How to Navigate the Access 2019 Opening Workspace
If you're upgrading to Access (or Office) 2019 from the 2013 or 2016 interface, you'll find
it looks very familiar — and you'll find much of it to be the same as what you're accustomed to.
Let's start with the File tab, where a vertical list of commands creates context-sensitive
changes to the main workspace — essentially everything to the right of that left-hand menu panel.
• To start a new database, click the word New in the File tab's vertical
menu of options. Starter templates appear along with the Blank Desktop Database button. Most
of the time, you'll be clicking the Blank Desktop Database button so you can create a completely
• If you've opened an existing database, click the Info command (as shown)
to get important statistics related to the open database. Two big buttons and a link appear,
from which you can Compact & Repair the database files, Encrypt the open database with a password,
or see the Properties for the open database by clicking the View and Edit Database Properties link.
• The Save, Save As, Print, and Options commands each lead to either more
command choices or a dialog box. For example, choosing Save As produces two options — to save
the open database with a new name (Save Database As) or to save a new version of the active
database object (Save Object As), which allows you to save the table, form, query, or report
you have open at the time with a new name.
When it comes to the interface, Access users will find a comforting similarity to earlier
(post-2007) versions of Access.
For now, I'll show you the basic workspace in three states:
• When Access first opens up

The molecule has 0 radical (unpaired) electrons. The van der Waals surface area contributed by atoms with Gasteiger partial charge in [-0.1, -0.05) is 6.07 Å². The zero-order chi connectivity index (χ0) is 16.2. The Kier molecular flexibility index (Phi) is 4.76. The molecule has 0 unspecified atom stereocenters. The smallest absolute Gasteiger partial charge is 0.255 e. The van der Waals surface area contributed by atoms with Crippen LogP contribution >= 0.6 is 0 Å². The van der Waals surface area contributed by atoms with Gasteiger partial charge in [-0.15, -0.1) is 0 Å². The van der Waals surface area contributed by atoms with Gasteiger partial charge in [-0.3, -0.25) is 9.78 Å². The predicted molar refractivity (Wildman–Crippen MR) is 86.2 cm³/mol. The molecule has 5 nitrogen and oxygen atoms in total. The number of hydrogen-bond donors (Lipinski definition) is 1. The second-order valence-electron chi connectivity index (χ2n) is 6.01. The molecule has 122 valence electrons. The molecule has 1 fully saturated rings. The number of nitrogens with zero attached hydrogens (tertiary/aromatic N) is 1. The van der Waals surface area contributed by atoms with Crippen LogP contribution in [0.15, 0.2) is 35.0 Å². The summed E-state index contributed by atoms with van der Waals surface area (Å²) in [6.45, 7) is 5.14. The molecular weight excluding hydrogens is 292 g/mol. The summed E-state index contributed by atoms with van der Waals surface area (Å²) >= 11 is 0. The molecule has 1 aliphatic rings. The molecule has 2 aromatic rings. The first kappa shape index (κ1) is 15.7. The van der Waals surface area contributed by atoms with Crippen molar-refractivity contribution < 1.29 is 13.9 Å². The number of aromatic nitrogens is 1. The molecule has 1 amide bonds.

• When a new database is being built, either from scratch or when you've
started with one of Access's database templates
• When you're working on an existing database
So you're ready to dive in. Well done, you! It's easy to start Access. You can start
the application in multiple ways, accommodating nearly any situation you're in. Whether you're
starting Access to view and edit an existing Access database (which gives you what you see
here) or are about to create your own (which opens the application and displays the template
icons, shown in the second figure), you can get to the tools you need right away. This first
figure shows an existing database open to one of its tables; its other components are listed
on the left side of the workspace.
Open Access and your existing database in one fell swoop.
You can open an existing database by double-clicking it by name in the File Explorer window
or from an icon on your desktop; you can start Access from the Start menu or the taskbar (if you
pinned Access to it), and then pick which existing database you want to work with; you can start
a new, blank database from scratch; or you can start out with one of the Access templates.